This has to be one of the most amazing Thai dishes I've ever made!
I created it by combining 2 recipes and adjusting to my own tastes. Everyone thought it was excellent! But, I still had to do the dishes alone! Ingrates!
Here is the final plate up just before I took it to the table and gobbled it all up!
Traditionally this dish would be served grilled on skewers and served with the peanut "dipping sauce" I chose to leave my chops whole and drizzle the sauce rather than dip. No matter what type of meat, veg., or soy protein you choose to use for this dish it makes a great main course or a fun and delicious party food!
Thai Pork Satay Marinade (can be used with shrimp, beef, chicken, tofu, and veggies)
1-2 fresh red chilies, sliced, OR 1/2 tsp. to 1 tsp. cayenne pepper, to taste
1 1/2 inch ginger, pealed
1/2 tsp. dried turmeric
2 tsp. cumin
3 Tbsp. dark soy sauce (available at Asian food stores)
4 Tbsp. fish sauce
5-6 Tbsp. brown sugar
4 inches, crushed lemongrass (optional but recommended)
Place all marinade ingredients in a food processor or blender. Process well.
Adjust flavors to your liking. Sweet, spicy, and salty flavors should be balanced. Add more sugar, fish sauce, or chili sauce to adjust the taste.
Pour the marinade over the meat and stir well to combine. Refrigerate, covered with plastic wrap on surface of meat for at least 1 hour (or overnight) .
If using wooden skewers, soak them in water while you prepare the meat (to prevent burning).
Have everything else ready before starting the meat. It cooks fast so set the table, get drinks, have your rice, sauce and salad all ready and plated up.
Thread meat onto the skewers. Poke skewer in and out, like weaving. Tip: Fill up to 3/4 of the skewer, leaving the lower half empty so that the person grilling has a "handle" to easily turn the satay during cooking.
Grill the satay on your BBQ, OR on an indoor grill, basting the first time you time it with a little of the leftover marinade from the bottom of the bowl. OR you can broil in the oven on a broiling pan or baking sheet with the oven set to "broil" Place satay close beneath the heating element and turn the meat every 5 minutes until cooked (be sure to soak your wooden satay sticks in water before skewering). Depending on how thin your meat is, the satay should cook in 10 to 20 minutes.
Satay Peanut Sauce Recipe
1 cup fresh-tasting dry roasted peanuts, unsalted (salted OK, just adjust other salted ingredients accordingly)
2-4 Tbsp. Smooth peanut butter (natural without added sugars preferred)
1/3 cup water
6 cloves garlic
1/2 tsp. dark soy sauce
2 tsp. hot sesame oil
Juice of 2 limes
4-6 Tbsp. brown sugar
2 to 2.5 Tbsp. fish sauce - for vegetarians: substitute 2.5 to 3 Tbsp. regular soy sauce
1/2 tsp. cayenne pepper, OR 6-8 tsp. Thai chili sauce (more or less to taste)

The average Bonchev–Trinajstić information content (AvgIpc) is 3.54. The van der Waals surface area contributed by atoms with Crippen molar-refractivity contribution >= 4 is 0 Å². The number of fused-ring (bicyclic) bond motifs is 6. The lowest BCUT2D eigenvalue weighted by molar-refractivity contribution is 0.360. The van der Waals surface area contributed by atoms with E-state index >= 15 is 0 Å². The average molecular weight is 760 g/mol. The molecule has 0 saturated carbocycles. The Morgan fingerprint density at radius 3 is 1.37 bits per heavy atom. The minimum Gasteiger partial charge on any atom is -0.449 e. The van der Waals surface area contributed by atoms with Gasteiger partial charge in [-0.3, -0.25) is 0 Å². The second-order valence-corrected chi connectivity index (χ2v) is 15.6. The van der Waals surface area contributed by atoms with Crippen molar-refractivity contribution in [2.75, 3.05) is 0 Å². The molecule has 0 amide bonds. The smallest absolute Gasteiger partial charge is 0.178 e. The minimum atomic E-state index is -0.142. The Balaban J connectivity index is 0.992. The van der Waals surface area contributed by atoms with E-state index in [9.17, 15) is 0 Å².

1-1 1/2 cup coconut milk (boxed/canned OK, Fresh is best)
1/2 tsp. tamarind paste (optional variation)
Place all ingredients in a blender or food processor. Blend or process until sauce is smooth. If you prefer a thinner sauce, add a little more water or coconut milk.
Adjust ingredients according to your own tastes. The coconut milk, peanuts, and peanut butter make this a very rich and creamy sauce. I like to balance that richness out with a good amount of tanginess, provided by the limes (or a combination of lime juice and tamarind paste, and generous amount of chili sauce.
All of the elements of taste should be balanced and easily distinguished; sweet, salty, sour, spicy. If any flavor element is over powering, balance it out by adding the flavors that are not as pronounced. I usually start making adjustments by adding more coconut milk, lime juice, peanut butter, and chili sauce.
Add more fish sauce (or soy sauce) if not salty enough, more chili sauce if not spicy enough. If too salty, add a squeeze of fresh lime juice. If you'd prefer it sweeter, add a little more sugar.
This sauce can be served warm or at room temperature. I prefer room temperature. It is great with Thai Pork Satay, or Thai Shrimp Satay, my two favorites. It is also good with Beef, Chicken, or Vegetarian/Vegan Satay. It makes a great dressing for Thai-style noodle dish, cold noodle salad, or dipping sauce for fresh, spring or noodle rolls.
This sauce can be served warm or at room temperature. I prefer room temperature. It is great with makes a great dressing for Thai-style noodle dish, cold noodle salad, or dipping sauce for fresh, spring or noodle rolls.
Note: This sauce tends to thicken as it sits - just add a little water or coconut milk to thin it out, as needed. Otherwise it stores well if kept covered in the refrigerator (keep up to 2 weeks; freeze thereafter).
I served this on a fresh Napa Cabbage, avocado, and herb salad that consisted of :
Shredded Napa Cabbage
thai lemon basil
Thin sliced serrano pepper
green onion chopped (green parts only)-garnish
Dried red chilies- garnish that allows each individual to adjust the heat of their dish
crushed roasted peanuts-garnish That tastes really good and adds a nice crunchy texture
Place a generous amount of salad down on each plate.
place avocado around edges of meat.
drizzle with Satay Peanut Sauce
Garnish with crushed peanuts, green onion, and dried chilies